City budgets are no different, and are also facing the same pressures, if not more acutely, than the state government.
On June 8th, the Memphis City Council approved a budget for the coming fiscal year. The process had been contentious. In fact, if you just look at the articles by Amos Maki of the Commercial Appeal you can see just how much shifting had to occur.
But it seems there’s still a problem. A looming court decision over school funding could mean a tax hike of 52 cents per $100 of assessed value on property in Memphis, which, according to a presentation given by Councilman Shea Flinn on June 8th, already has the highest property tax rate of any urban county in the state.
To put that number in perspective, a person with a home valued at $170,000 would have to pay $225 in addition to the $3100 already paid to the City and County.
Flinn’s presentation laid out two options for dealing with the issue, wait and see, and his own proposal which would increase the tax rate by 17 cents over the next three years to cover the cost of the judgement.
In talking to Flinn yesterday, he expressed that while he preferred the proposal he laid out to prepare for this issue, a proposal that was defeated at the meeting on June 8th, he was also open to other ideas.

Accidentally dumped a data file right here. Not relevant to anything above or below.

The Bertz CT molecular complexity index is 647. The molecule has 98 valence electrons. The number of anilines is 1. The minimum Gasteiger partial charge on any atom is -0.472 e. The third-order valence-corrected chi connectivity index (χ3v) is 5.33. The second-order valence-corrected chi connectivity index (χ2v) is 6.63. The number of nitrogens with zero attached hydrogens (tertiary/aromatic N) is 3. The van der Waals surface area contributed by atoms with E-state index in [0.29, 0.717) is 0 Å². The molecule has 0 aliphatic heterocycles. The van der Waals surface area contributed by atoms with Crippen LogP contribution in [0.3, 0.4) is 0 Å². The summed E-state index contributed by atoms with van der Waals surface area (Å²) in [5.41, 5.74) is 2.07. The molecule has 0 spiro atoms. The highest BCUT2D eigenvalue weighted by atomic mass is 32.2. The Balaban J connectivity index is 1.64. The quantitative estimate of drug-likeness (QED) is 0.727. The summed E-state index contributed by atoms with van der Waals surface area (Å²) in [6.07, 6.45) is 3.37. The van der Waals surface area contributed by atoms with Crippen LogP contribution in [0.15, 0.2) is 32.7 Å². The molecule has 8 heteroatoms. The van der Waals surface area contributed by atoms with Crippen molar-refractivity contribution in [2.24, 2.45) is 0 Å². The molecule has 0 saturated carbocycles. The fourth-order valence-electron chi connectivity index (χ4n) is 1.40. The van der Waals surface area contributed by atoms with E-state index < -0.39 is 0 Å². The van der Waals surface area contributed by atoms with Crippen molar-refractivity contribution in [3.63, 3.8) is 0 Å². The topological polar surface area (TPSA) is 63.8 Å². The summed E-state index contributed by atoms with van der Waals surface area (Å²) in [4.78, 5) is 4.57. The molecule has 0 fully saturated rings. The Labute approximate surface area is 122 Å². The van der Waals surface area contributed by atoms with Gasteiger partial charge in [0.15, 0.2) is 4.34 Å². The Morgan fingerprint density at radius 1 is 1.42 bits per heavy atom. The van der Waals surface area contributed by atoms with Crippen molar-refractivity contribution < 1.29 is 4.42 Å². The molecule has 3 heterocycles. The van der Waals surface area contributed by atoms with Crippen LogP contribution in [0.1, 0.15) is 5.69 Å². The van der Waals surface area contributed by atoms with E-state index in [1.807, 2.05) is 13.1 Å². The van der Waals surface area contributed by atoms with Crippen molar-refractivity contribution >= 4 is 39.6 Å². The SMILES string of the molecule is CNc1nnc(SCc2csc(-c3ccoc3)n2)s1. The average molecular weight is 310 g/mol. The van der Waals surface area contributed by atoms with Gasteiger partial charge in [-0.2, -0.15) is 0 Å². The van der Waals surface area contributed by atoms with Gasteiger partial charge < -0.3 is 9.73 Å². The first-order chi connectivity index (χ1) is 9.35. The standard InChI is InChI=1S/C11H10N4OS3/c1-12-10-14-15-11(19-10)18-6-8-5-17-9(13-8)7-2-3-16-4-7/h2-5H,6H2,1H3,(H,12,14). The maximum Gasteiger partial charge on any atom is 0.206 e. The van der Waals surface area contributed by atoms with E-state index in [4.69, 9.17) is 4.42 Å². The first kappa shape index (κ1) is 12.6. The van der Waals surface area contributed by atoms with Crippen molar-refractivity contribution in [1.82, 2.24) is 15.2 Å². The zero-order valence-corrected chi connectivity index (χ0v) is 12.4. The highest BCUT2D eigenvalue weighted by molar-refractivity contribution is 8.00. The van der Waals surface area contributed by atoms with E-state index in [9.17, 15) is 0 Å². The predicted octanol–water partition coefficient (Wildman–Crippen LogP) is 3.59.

Yesterday that “other idea” was proposed by Jim Strickland. In a letter to Mayor Wharton and the City Council, Strickland offers an alternative that involves rolling back pay increases to city employees.
I don’t want to get into which one is better or worse. That’s not the point. The point is that there are now three ideas, wait and pray with a likely huge one time tax increase, a smaller tax increase spread over 3 years, or cut salaries. There are likely many more possibilities out there.
The issue for me is, there are 13 members of the City Council, and only two have come forward with a proposal to keep property owners from seeing a huge GOTCHA when city property tax bills come out in July. Or worse, when another whole round of bills have to be mailed out later in the year.
I don’t know about you, but I pay a mortgage. Every month a huge chunk of what I pay is put in escrow for my property taxes. If my tax bill increases, so does my mortgage payment. It’s already hard enough for me and thousands of people like me, who have seen a significant drop in income to make that monthly payment. God knows paying between $75 and $225 more this year is a burden for something that you would think would already be covered in a tax rate that’s 150% of Knoxville and 175% of Nashville. Where the hell is the money going?
I applaud Strickland and Flinn for at least putting something out there, but I wonder where the other 11 are and why they haven’t stepped out to deal with this issue. I also wonder why the administration didn’t deal with this in their budget in the first place.
No one likes making tough decisions, but like Flinn said at the end of this article:
We got elected to make the tough decisions. Do the damn work.”
I couldn’t agree more.